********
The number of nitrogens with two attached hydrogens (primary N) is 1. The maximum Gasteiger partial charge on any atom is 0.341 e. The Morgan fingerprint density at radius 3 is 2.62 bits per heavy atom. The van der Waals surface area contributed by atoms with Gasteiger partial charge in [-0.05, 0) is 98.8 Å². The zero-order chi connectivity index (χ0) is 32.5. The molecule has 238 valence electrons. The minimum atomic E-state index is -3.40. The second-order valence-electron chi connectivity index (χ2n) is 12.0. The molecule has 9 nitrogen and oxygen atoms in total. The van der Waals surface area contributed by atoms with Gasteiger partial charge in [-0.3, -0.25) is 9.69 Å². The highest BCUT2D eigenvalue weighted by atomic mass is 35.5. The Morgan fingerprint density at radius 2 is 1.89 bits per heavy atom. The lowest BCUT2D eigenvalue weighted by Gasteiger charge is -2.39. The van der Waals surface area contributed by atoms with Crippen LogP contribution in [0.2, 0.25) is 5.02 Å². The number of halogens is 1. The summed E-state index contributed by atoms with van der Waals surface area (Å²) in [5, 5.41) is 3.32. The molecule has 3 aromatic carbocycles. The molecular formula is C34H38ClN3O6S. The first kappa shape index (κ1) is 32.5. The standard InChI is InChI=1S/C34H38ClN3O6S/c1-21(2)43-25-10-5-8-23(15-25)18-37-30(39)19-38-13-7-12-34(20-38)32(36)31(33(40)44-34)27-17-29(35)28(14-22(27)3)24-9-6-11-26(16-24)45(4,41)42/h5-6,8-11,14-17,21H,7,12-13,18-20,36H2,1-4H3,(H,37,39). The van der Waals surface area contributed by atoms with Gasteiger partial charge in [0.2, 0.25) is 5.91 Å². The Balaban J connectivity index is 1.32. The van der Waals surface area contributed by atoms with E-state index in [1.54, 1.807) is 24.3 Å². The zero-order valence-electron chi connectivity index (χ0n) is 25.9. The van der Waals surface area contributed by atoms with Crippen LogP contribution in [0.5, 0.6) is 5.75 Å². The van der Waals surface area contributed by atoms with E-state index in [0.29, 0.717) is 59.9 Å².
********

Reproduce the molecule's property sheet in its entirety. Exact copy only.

The number of nitrogens with two attached hydrogens (primary N) is 1. The maximum Gasteiger partial charge on any atom is 0.341 e. The Morgan fingerprint density at radius 3 is 2.62 bits per heavy atom. The van der Waals surface area contributed by atoms with Gasteiger partial charge in [-0.05, 0) is 98.8 Å². The zero-order chi connectivity index (χ0) is 32.5. The molecule has 238 valence electrons. The minimum atomic E-state index is -3.40. The second-order valence-electron chi connectivity index (χ2n) is 12.0. The molecule has 9 nitrogen and oxygen atoms in total. The van der Waals surface area contributed by atoms with Gasteiger partial charge in [-0.3, -0.25) is 9.69 Å². The highest BCUT2D eigenvalue weighted by atomic mass is 35.5. The Morgan fingerprint density at radius 2 is 1.89 bits per heavy atom. The lowest BCUT2D eigenvalue weighted by Gasteiger charge is -2.39. The van der Waals surface area contributed by atoms with Crippen LogP contribution in [0.2, 0.25) is 5.02 Å². The number of halogens is 1. The summed E-state index contributed by atoms with van der Waals surface area (Å²) in [5, 5.41) is 3.32. The molecule has 3 aromatic carbocycles. The molecular formula is C34H38ClN3O6S. The first kappa shape index (κ1) is 32.5. The standard InChI is InChI=1S/C34H38ClN3O6S/c1-21(2)43-25-10-5-8-23(15-25)18-37-30(39)19-38-13-7-12-34(20-38)32(36)31(33(40)44-34)27-17-29(35)28(14-22(27)3)24-9-6-11-26(16-24)45(4,41)42/h5-6,8-11,14-17,21H,7,12-13,18-20,36H2,1-4H3,(H,37,39). The van der Waals surface area contributed by atoms with Gasteiger partial charge in [0.2, 0.25) is 5.91 Å². The Balaban J connectivity index is 1.32. The van der Waals surface area contributed by atoms with E-state index in [1.54, 1.807) is 24.3 Å². The zero-order valence-electron chi connectivity index (χ0n) is 25.9. The van der Waals surface area contributed by atoms with Crippen LogP contribution in [0.5, 0.6) is 5.75 Å². The van der Waals surface area contributed by atoms with E-state index in [0.29, 0.717) is 59.9 Å².